By Michael Goldstein
By Dennis Romero
By Sarah Fenske
By Matthew Mullins
By Patrick Range McDonald
By LA Weekly
By Dennis Romero
By Simone Wilson
|Photo by Orah Moore|
It was the winter of 1979. There was an unusual cold snap, and everyone in L.A. complained that it was freezing. At night, when the thermometer dipped down to the upper 40s, I stayed in and planned my spring wardrobe. I was in a decided minority. Nine months of the year, the prevalent L.A. costume was a T-shirt and board shorts, with sneakers or flip-flops. Now, in the extreme cold, many people had upgraded to jeans and sweaters. Some went so far as to wear socks. In Hancock Park, Pasadena, and the office towers of lower Wilshire Boulevard, where there was a dress code, written or implied, men wore conservative suits and ties, and so did most women. The female version was almost always navy or beige polyester crepe with an A-line skirt and a feminized tie of some sort, so as to imitate the male uniform as closely as possible without looking too butch. On festive occasions, some men wore Hawaiian shirts, while the women wore girly dresses, flowered cotton garments reminiscent of the Gold Rush days.
Melrose Avenue was a jumble of electronics-supply and auto-parts stores. At one end of the street, across from Fairfax High, Michelle Lamy, a Frenchwoman who would not be insulted by the adjective “eccentric,” opened Too Soon To Know, where she sold sunglasses, T-shirts and unique clothing of her own design to the high school kids. At the other end, a shop called Last Mango sold T-shirts and polka-dotted dancing skirts. In between, there was only Fred Segal, a pared-down version of the current multistore emporium.
(“Style,” May 9, 1980) Rain
smocks, circle skirts and
padded vests with cotton
flannel shirts by Marlene
(Photos by Jules Bates)
L.A. style was an oxymoron. But I was trying to convince Jay Levin, who was both my boss and my boyfriend, that the L.A. Weekly really needed a fashion column. This was a big leap. He was trying to edit a serious alternative newsweekly, which lured readers with the comprehensive entertainment listings I had developed for the center of the paper. Now I was asking him to give space to what must have seemed to him to be the most trivial and decadent of consumer traps.
But I knew I was on to something. Since the fall of the Golden Age of Hollywood, when the great costume designer Adrian started a fashion revolution by dressing Joan Crawford in exaggerated shoulder pads, Los Angeles had had a minimal influence on the way the country dressed. Now young L.A. was developing a style all its own. I saw it in my colleagues, a determinedly hip staff who came to work at the Weekly’s ramshackle offices on eastern Sunset Boulevard in a combination of vintage clothing from the ’40s and ’50s, souvenirs of trips across the border to Mexico, and accessories handmade from unlikely materials — fake fur decorated with satin, plastic adorned with sequins. The women wore cowboy boots with their Donna Reed dresses. The men wore earrings. Someone had to report this. And without putting up too much of a fight, Jay agreed to let me have a shot at it.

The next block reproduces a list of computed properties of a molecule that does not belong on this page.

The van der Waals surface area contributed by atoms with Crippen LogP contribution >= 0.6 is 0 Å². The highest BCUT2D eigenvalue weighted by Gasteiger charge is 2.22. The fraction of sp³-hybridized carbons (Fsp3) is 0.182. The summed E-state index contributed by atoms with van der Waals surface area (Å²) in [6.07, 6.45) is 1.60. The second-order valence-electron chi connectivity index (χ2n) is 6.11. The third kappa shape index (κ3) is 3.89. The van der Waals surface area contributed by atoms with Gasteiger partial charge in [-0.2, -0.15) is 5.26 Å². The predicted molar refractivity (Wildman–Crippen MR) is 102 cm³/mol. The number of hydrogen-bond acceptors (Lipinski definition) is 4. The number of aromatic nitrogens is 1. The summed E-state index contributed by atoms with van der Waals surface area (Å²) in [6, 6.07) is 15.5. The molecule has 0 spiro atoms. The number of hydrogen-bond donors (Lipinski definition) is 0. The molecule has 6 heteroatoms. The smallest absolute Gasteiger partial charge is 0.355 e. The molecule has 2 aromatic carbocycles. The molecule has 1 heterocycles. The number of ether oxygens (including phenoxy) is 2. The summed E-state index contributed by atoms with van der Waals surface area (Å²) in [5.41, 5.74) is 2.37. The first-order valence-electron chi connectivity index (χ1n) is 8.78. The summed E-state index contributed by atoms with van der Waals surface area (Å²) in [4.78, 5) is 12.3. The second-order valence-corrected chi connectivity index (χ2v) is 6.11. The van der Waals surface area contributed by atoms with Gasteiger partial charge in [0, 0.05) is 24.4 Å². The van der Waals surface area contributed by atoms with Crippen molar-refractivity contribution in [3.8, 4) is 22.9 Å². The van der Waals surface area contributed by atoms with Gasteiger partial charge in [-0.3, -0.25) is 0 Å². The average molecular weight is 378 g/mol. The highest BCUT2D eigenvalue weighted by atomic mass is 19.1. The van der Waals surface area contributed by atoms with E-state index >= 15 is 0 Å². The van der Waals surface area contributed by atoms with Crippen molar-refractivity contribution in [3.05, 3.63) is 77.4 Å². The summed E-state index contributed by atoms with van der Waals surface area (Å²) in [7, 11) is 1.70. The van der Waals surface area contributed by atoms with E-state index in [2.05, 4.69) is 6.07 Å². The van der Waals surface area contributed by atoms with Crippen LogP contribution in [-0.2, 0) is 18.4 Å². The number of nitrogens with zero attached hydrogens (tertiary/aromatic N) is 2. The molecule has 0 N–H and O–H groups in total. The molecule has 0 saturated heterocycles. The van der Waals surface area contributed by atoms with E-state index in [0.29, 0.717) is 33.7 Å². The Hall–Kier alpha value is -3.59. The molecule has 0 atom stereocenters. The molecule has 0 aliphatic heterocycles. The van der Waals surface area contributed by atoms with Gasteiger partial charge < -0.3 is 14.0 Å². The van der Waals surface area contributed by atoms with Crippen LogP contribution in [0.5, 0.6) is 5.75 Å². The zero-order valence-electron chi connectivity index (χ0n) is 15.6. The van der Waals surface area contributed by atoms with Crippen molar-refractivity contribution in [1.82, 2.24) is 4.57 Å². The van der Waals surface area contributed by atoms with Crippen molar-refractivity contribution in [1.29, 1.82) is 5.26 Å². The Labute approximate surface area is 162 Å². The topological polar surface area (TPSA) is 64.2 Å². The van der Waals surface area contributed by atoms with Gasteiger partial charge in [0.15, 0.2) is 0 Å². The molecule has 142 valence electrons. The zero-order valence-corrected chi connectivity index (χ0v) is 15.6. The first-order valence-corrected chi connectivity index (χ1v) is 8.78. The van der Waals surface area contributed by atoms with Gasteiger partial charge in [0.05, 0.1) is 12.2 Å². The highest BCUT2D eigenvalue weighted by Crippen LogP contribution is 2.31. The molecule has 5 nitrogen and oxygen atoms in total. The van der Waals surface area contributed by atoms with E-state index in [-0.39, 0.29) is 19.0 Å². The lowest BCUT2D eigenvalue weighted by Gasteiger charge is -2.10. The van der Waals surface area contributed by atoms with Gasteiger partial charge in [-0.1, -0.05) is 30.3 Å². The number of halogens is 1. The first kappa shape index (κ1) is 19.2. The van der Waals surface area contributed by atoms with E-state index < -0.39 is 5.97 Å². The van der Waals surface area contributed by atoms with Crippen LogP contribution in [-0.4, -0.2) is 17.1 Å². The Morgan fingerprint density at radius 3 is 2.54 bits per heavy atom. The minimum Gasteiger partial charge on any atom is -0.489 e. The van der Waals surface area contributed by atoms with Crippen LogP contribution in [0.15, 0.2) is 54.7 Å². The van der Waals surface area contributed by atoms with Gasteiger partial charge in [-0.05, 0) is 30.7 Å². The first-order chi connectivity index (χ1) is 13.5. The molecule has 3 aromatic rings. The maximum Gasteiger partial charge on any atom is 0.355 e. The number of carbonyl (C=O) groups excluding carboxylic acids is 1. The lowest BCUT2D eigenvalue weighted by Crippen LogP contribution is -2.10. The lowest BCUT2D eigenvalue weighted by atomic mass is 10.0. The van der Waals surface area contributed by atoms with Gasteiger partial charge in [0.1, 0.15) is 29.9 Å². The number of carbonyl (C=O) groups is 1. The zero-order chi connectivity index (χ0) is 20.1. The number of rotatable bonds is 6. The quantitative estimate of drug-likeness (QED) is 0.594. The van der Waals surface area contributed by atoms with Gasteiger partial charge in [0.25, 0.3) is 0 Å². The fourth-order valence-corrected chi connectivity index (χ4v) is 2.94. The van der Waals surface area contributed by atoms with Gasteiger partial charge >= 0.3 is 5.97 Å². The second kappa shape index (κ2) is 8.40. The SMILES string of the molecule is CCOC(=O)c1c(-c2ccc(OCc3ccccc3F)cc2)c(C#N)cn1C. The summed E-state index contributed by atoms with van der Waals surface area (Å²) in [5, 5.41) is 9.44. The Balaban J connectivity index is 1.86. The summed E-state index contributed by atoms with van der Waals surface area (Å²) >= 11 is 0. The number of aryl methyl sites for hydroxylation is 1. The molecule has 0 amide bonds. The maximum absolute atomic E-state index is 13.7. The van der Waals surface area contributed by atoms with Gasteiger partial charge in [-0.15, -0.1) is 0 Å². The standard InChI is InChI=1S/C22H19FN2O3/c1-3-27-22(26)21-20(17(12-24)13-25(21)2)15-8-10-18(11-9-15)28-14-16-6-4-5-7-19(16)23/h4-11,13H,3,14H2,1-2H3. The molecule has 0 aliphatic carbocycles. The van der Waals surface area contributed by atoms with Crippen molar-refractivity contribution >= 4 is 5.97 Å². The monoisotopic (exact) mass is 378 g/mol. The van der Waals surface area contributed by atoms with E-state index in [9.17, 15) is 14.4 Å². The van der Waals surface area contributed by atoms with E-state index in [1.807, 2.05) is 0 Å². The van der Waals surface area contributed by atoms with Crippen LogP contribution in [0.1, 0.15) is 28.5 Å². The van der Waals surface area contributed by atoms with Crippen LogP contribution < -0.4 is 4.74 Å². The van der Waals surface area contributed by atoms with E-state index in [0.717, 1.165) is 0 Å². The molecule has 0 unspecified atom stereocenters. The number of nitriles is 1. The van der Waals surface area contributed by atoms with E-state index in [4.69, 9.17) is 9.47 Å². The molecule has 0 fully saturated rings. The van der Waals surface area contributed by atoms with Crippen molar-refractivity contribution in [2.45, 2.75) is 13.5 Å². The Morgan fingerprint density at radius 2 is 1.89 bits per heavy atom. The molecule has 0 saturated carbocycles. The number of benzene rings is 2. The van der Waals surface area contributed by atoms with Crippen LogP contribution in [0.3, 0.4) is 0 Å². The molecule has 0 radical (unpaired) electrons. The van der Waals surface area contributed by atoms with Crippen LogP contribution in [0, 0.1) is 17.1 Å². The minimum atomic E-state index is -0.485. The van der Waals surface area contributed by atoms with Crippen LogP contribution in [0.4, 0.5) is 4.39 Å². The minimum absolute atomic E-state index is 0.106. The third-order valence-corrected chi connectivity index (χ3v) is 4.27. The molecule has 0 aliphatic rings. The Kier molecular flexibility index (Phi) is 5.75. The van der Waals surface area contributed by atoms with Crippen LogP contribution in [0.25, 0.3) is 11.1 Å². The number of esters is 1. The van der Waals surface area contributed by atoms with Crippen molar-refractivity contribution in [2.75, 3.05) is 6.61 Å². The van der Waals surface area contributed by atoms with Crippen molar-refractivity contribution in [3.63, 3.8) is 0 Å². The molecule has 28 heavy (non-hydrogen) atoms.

(“Style,” January 27, 1984)
Exercise wear from Tickets.
(Photo by Claudia Kunin)
At first I was aided and abetted by Laurel Delp, the Weekly’s first managing editor, and her friend Pavla Partch. But soon I had a page all to myself, which I could fill with anything remotely fashionable. It was the most fun I ever had as writer. I called the column “Style,” defining the term as broadly as possible, and because I had no idea how to be a serious columnist, I wrote a first-person chronicle of the L.A. aesthetic as I saw it unfold and develop week after week.
By the time summer came along, I was beginning to contemplate my fall wardrobe, and Jay agreed to a special fashion supplement. In the issue of August 24–30, 1979, I introduced the section optimistically: “L.A. has created its own fashion aesthetic, and the rest of the world is buying it . . . These clothes are a rejection of elegance — torn
T-shirts, safety-pin necklaces. But they are an affirmation that getting dressed is a fun, un-boring form of artistic self-expression.”
L.A. style was nascent, far from the mature sophistication of Europe or the clean, sporty looks emanating from New York. The way we dressed was playful, demanding attention. “It’s hard to ignore a guy with fuchsia, slicked-back hair, black spandex pants, printed shirt, winged-tipped shoes, sunglasses and earrings,” I wrote.
None of the designers featured in that first fashion supplement have become household names. Shirley Karki, Kathy Martin and Flora Kung have not gone on to become Donna Karan, Calvin Klein or Ralph Lauren. But their effect is still felt. All three were transplants — from Ohio, Detroit, the Republic of China — who chose L.A. for its unique energy. They captured the spirit of the city in the clothes they designed, opening the door for a stream of dozens of other young designers.
(“L.A. Style, Spring ’83”)
Cotton “skort” outfits
by Van-Martin Rowe.
(photo by Orah Moore)
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